Malaysia recently ranked 3rd in the crony-capitalism index released by The Economist. But what is this index about?
The index shows the countries where politically connected businessmen are most likely to prosper. In other words, it’s where where contracts are awarded on kawan-kawan terms.
Hmm. So how do you measure something like that?
The Economist used data from Forbes to calculate the total wealth of the world’s billionaires who are active in rent-heavy industries. They compared that wealth total to world GDP. The higher the ratio, the more likely it is that the country suffers from sever crony-capitalism.
Hang on. What are “rent-heavy” industries?
These are industries which are often associated with rent-seeking.
Rent-seeking is when people exploit political connections to create more wealth for themselves. For example, when businesses lobby for favourable terms or create a monopoly with the government’s backing, this is a kind of rent-seeking.
Rent-seeking is often found in industries such as energy, defence, the building of ports and airports and telecom services. It’s worth noting that not all rent-seeking is illegal.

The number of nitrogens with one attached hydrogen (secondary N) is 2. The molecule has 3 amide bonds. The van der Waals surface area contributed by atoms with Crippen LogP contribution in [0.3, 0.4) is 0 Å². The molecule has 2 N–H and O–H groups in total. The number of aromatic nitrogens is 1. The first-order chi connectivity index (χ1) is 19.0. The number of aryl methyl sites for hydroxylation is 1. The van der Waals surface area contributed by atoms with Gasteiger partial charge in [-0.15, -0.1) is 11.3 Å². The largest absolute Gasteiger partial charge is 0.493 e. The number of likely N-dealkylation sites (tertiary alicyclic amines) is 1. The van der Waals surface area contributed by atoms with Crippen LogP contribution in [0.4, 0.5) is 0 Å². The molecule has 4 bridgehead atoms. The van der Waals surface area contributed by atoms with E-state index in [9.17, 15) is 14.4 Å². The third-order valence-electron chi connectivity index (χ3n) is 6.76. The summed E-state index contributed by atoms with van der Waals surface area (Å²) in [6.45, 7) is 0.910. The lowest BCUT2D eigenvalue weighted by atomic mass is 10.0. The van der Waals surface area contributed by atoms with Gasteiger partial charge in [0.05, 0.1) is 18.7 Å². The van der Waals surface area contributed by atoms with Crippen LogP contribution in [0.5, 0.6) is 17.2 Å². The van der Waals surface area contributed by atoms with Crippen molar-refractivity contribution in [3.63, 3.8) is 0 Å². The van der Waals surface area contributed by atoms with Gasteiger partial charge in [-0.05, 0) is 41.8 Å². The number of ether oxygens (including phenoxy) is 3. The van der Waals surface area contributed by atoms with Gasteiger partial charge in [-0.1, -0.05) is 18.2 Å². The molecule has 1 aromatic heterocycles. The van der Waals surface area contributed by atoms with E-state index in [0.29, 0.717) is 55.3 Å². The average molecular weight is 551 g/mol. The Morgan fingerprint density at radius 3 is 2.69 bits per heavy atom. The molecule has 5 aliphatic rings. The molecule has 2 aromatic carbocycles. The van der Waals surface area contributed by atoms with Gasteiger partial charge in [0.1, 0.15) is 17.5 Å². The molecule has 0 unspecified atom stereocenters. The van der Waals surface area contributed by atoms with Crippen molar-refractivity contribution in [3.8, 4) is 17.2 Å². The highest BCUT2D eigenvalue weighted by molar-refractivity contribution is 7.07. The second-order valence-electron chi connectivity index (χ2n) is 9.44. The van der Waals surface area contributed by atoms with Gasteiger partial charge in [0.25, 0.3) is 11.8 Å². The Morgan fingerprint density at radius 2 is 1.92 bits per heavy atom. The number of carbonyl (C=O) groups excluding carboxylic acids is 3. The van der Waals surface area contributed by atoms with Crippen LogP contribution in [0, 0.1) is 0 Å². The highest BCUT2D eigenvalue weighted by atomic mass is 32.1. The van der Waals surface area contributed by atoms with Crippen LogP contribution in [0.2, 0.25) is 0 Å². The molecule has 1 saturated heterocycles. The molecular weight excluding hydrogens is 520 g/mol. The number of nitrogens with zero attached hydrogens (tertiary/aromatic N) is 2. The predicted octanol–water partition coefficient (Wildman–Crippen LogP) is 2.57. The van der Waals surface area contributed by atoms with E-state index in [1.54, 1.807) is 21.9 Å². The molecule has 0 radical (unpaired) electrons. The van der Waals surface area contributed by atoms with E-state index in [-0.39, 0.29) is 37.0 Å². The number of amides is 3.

So Malaysia ranked highly in this index. What about other countries?
Hong Kong came top of the list, followed Russia. Malaysia, in third place, is followed by Ukraine and Singapore.
The Economist reckons that crony-capitalism is booming in the developing world, while it’s (usually, but not always) lower in countries with more bureaucracy and better governance. Developing countries contribute 42% of world output but 65% of crony wealth.
But people help out their “friends” all the time. Not just billionaires, right?
The Economist admits that their index is only an estimate. Many people who have benefited from rent-seeking may not be billionaires. Also, not all cronies will make their wealth publicly known. That’s what offshore accounts are for!
Read more here.